Sometimes a deadline can be a welcome distraction. This was our first full week of homeschooling and it definitely had its ups and downs. Since I tend to over-think and then over-correct before I let things play out and settle, having promised the folks at Mountain Colors that I’d try to wrap-up my latest project in their yarn by the 12th of September turned out to be a tremendous gift. It was a somewhat loose deadline — exactly what I needed this week — but it was a welcome challenge that was do-able and fun and it was relief each night to sit down with a project that was involved enough to require some attention as to take my mind off the busy day that had passed.
I have to be honest with you — when it comes to Mountain Colors yarns, I own some in my stash and I’ve recommended it a lot over the years. I’ve heard and read nothing but good things about it. That being said, I’d never actually knit with it — a horrific truth that for which I have no good excuse. That being said, I jumped at the chance to try out one of the Perspectives Gradient Packs.
When it arrived, I instantly noted the springy spin of the yarn as well as the gorgeous hues of the River Wash Sport in the Blue/Turquoise gradient.
My only complaint is that my cameras have a really hard time picking up the subtle variations between the colors in this pack. Ranging from a deep almost purple-ish blue to an almost green-ish turquoise, this gradient pack is lush.
I set about finding the perfect pattern to use as much of this yarn as I could as well as showcase the gradient. What I found was the Pussywillow Mitts pattern by Andrea Rangel. Published in Knitty’s Fall 2013 issue, this pattern wasn’t exactly knit up in the same way I had in mind, but I had a pretty good idea that it would work perfectly.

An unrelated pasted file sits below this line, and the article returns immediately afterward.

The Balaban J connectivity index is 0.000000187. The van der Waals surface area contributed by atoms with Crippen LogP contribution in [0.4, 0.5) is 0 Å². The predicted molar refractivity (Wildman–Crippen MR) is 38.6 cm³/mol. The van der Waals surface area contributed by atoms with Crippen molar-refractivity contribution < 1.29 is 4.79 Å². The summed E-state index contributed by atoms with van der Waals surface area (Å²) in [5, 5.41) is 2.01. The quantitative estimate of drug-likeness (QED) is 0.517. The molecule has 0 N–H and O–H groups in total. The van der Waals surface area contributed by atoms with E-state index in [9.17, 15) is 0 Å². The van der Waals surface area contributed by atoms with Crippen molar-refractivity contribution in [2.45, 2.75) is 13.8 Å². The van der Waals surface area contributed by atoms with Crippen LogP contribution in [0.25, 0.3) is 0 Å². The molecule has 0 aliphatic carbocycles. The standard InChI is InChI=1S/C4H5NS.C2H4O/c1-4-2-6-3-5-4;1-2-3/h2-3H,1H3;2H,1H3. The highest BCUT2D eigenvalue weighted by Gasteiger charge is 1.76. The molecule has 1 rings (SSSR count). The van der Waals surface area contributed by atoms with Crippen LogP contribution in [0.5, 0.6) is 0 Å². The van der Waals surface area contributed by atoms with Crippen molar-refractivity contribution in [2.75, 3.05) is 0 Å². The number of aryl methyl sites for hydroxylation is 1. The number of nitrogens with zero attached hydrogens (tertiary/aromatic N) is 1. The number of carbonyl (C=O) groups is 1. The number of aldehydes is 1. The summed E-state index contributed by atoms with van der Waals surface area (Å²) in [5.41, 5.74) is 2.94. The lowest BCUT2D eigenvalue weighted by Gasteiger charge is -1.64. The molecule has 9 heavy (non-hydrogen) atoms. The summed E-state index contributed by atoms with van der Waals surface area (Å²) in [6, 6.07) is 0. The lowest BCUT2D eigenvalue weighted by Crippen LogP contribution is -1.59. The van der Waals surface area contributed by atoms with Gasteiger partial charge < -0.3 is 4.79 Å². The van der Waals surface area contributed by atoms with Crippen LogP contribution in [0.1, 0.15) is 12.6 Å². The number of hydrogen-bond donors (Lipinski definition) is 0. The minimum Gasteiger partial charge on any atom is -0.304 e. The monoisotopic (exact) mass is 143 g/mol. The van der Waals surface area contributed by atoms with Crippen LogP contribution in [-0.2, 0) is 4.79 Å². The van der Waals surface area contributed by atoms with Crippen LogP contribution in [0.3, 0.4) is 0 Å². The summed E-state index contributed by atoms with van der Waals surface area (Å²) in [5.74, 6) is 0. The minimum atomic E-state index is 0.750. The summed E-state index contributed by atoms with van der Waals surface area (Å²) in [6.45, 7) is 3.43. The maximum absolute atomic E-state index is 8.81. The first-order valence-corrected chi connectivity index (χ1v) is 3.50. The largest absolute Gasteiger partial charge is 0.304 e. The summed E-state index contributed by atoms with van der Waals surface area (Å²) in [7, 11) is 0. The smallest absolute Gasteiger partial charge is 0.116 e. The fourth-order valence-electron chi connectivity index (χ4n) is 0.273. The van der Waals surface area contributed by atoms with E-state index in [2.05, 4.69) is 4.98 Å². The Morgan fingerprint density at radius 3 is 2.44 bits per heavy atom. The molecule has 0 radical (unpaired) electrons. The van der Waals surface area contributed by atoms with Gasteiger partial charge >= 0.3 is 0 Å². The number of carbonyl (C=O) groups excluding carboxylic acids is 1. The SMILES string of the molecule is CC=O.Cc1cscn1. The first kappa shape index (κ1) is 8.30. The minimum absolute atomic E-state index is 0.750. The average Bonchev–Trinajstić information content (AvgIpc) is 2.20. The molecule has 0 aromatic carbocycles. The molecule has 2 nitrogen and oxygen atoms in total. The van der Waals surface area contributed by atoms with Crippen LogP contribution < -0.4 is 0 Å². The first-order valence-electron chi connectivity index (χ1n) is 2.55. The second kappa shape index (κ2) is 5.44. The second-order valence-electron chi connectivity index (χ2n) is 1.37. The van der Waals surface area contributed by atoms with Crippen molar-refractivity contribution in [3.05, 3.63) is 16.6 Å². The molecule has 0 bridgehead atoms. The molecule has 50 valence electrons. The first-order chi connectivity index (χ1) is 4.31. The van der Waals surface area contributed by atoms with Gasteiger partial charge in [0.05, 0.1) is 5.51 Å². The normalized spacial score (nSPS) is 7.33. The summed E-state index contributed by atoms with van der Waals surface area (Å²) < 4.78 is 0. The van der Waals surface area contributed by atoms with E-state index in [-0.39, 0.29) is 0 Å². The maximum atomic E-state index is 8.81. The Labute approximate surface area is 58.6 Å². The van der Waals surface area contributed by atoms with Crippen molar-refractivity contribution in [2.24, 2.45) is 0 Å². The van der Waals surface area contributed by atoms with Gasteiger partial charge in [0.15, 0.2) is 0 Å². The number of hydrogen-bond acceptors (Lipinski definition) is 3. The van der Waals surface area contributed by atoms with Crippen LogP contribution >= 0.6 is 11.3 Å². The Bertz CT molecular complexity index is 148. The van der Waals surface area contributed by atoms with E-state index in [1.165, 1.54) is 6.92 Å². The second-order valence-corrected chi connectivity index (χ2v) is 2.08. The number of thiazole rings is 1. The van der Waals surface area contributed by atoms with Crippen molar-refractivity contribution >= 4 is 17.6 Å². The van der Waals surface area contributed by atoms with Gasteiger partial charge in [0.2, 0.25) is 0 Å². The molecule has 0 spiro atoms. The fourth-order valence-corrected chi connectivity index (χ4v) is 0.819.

At about this moment, I knew for sure that I had a winner. I fell in love with the stitch definition of this yarn-pattern combination. I even knit it slightly tighter to get a little bit more out of the yarn as well as make for a more snug fit — I leaned on a German Twisted Cast-On as well as that super springy spin of the yarn to make this all work out.
And work out it did! I divided the 13″ length by 5 (for the 5 colors in the pack) and from this I knew that I needed to knit about 2.6″ in each color — this was pretty close to the full mini-skeins. I also knit these two-at-a-time so that they’d match and to make the color distribution easier. I will say that I began the project with 2-at-a-time magic loop just because I didn’t want to track down an extra set of needles. I don’t recommend this. At all. This stitch pattern requires you to be able to move stitches back and forth between the back and front needle and as you can imagine this was a pain in the behind when working them 2-at-a-time. Not impossible, but not fun. Luckily, I got a set of Karbonz interchangeable needles at WI Sheep & Wool and promptly moved one mitt onto my new needles.
And the final result…
I really recommend this pattern & yarn combination. I think the stitch pattern is simple to memorize yet interesting to knit and it lends itself really nicely to working with gradient yarns. While I like having a little coverage for my thumb, I often find those little ‘coverages’ to be ill-fitting (I have really weirdly shaped thumbs), so I like that these mitts keep it simple and just create a simple thumb hole by knitting back and forth.
All in all, this project was nothing but fun. Beautiful colors. Really lovely, soft yarn with a lot of fun bounce. And a fun stitch pattern. What more could I ask for? Oh wait, I know what I could ask for… more Mountain Colors yarn! Thank goodness I have a skein in my stash!
For more details on this project, check out my Ravelry project page here.